Reducing Discrimination with Digital Interview Guides
Despite changing times, hiring discrimination is still as prevalent today as it was 20 years ago. Over the years, more and more organizations have tried to mandate hiring practices that reduce bias and discrimination based on race, ethnicity, gender, sexual orientation or age, but studies show that little has changed. Some hiring practices show promise though – blind interviews and digital interview guides ensure standardization in the interview process, helping to protect interviewees from potential bias.
Organizational leaders understand the benefits of having a diverse workforce. In fact, a study by Techstars shows that 72 percent of technology company founders believe in the importance of diversity. That would sound very promising, but only 12 percent of those founders actually have five or more diverse employees in technology roles, so it’s clear that their plans are not working. This type of bias or discrimination may be completely unconscious but is still there nonetheless.
Reduce Bias and Discrimination with Standardization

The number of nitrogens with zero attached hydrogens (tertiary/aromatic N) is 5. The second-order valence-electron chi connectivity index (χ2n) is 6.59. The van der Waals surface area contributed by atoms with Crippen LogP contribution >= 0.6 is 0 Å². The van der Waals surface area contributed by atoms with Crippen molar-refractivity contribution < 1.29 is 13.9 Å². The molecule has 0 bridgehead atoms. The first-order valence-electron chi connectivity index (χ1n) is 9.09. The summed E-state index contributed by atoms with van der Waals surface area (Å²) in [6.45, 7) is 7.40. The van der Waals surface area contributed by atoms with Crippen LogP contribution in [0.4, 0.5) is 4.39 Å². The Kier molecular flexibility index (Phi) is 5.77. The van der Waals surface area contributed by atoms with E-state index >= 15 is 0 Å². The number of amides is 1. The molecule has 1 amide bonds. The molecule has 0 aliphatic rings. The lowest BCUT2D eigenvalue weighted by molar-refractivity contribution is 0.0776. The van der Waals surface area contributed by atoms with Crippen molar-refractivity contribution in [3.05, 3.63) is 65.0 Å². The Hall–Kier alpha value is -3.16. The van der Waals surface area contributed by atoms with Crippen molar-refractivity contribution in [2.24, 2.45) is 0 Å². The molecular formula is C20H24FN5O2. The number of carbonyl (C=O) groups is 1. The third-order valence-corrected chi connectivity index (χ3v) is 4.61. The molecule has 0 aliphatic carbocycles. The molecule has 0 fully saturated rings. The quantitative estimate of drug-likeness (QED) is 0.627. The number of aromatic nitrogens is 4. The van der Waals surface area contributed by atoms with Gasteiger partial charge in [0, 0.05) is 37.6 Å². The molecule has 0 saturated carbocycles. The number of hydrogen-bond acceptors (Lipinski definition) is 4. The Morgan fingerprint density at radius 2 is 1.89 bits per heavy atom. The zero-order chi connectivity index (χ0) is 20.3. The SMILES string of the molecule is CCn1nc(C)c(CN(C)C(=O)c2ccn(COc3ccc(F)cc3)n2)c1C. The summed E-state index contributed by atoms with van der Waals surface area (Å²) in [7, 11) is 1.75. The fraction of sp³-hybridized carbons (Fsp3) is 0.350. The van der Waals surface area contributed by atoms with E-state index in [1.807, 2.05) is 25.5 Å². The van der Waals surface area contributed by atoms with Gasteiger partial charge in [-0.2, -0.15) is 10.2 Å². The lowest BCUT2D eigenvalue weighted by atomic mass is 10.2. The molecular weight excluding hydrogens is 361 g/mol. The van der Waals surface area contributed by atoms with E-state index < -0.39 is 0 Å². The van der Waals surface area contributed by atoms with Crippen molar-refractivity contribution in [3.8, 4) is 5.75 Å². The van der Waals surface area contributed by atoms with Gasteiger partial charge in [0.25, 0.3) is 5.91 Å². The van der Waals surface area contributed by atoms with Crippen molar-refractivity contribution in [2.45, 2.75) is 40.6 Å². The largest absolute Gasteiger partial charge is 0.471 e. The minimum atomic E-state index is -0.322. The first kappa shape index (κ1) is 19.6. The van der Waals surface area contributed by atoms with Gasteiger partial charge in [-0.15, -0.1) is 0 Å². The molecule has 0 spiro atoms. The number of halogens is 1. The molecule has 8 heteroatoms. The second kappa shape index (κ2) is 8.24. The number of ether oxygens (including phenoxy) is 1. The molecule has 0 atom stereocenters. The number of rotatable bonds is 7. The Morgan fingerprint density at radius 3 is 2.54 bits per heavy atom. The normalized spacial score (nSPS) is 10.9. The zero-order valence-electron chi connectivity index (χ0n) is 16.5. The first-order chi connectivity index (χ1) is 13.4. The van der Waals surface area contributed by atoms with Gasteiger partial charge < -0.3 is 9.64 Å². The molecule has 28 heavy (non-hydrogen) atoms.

To reduce discrimination in hiring, the first step is interview standardization. When organizations commit to widespread standardization with digital interview guides, interviewers must ask every candidate the same set of questions depending on the job type, which reduces the potential for bias. Within the guide, interviewers may rate responses and keep track of notes, but this standardized, tracked process can make it easier for hiring leaders to recognize bias after reviewing interview guide forms.
Studies dating back to the 1990s show that white applicants received, on average, 36 percent more callbacks that African American applicants and 24 percent more callbacks than Latino applicants with identical resumes, and according to Harvard Business Review, these numbers remain practically unchanged for African Americans.
Thus, when organizations combine pre-employment assessments with standardized interview practices and interview guides, they may see reduced bias over time. At the very least, perhaps these practices will make it possible for leaders to identify where the bias is coming from within their organization and make further changes.
If your organization is not already practicing structured interviews, it may be time to consider a change in order to find the right person for the job and still be sure you’re avoiding discrimination in the process, resulting in greater diversity and better business practices.
Article originally published on Business2Community.